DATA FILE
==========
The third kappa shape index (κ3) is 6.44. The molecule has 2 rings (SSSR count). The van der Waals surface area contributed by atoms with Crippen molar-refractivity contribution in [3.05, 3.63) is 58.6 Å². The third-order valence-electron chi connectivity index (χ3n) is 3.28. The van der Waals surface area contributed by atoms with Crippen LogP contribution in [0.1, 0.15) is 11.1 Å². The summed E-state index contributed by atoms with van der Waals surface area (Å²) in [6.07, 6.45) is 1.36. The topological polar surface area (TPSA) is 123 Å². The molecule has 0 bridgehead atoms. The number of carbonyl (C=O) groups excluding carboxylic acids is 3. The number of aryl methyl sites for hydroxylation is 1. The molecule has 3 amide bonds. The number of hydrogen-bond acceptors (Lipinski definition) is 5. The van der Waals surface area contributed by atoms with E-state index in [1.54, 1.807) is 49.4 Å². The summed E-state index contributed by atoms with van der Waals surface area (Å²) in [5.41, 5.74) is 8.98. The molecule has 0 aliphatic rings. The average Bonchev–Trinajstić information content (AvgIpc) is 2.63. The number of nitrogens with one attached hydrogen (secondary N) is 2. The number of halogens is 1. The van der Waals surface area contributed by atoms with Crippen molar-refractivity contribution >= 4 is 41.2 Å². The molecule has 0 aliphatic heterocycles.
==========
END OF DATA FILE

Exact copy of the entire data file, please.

The third kappa shape index (κ3) is 6.44. The molecule has 2 rings (SSSR count). The van der Waals surface area contributed by atoms with Crippen molar-refractivity contribution in [3.05, 3.63) is 58.6 Å². The third-order valence-electron chi connectivity index (χ3n) is 3.28. The van der Waals surface area contributed by atoms with Crippen LogP contribution in [0.1, 0.15) is 11.1 Å². The summed E-state index contributed by atoms with van der Waals surface area (Å²) in [6.07, 6.45) is 1.36. The topological polar surface area (TPSA) is 123 Å². The molecule has 0 bridgehead atoms. The number of carbonyl (C=O) groups excluding carboxylic acids is 3. The number of aryl methyl sites for hydroxylation is 1. The molecule has 3 amide bonds. The number of hydrogen-bond acceptors (Lipinski definition) is 5. The van der Waals surface area contributed by atoms with E-state index in [1.54, 1.807) is 49.4 Å². The summed E-state index contributed by atoms with van der Waals surface area (Å²) in [5.41, 5.74) is 8.98. The molecule has 0 aliphatic rings. The average Bonchev–Trinajstić information content (AvgIpc) is 2.63. The number of nitrogens with one attached hydrogen (secondary N) is 2. The number of halogens is 1. The van der Waals surface area contributed by atoms with Crippen molar-refractivity contribution >= 4 is 41.2 Å². The molecule has 0 aliphatic heterocycles.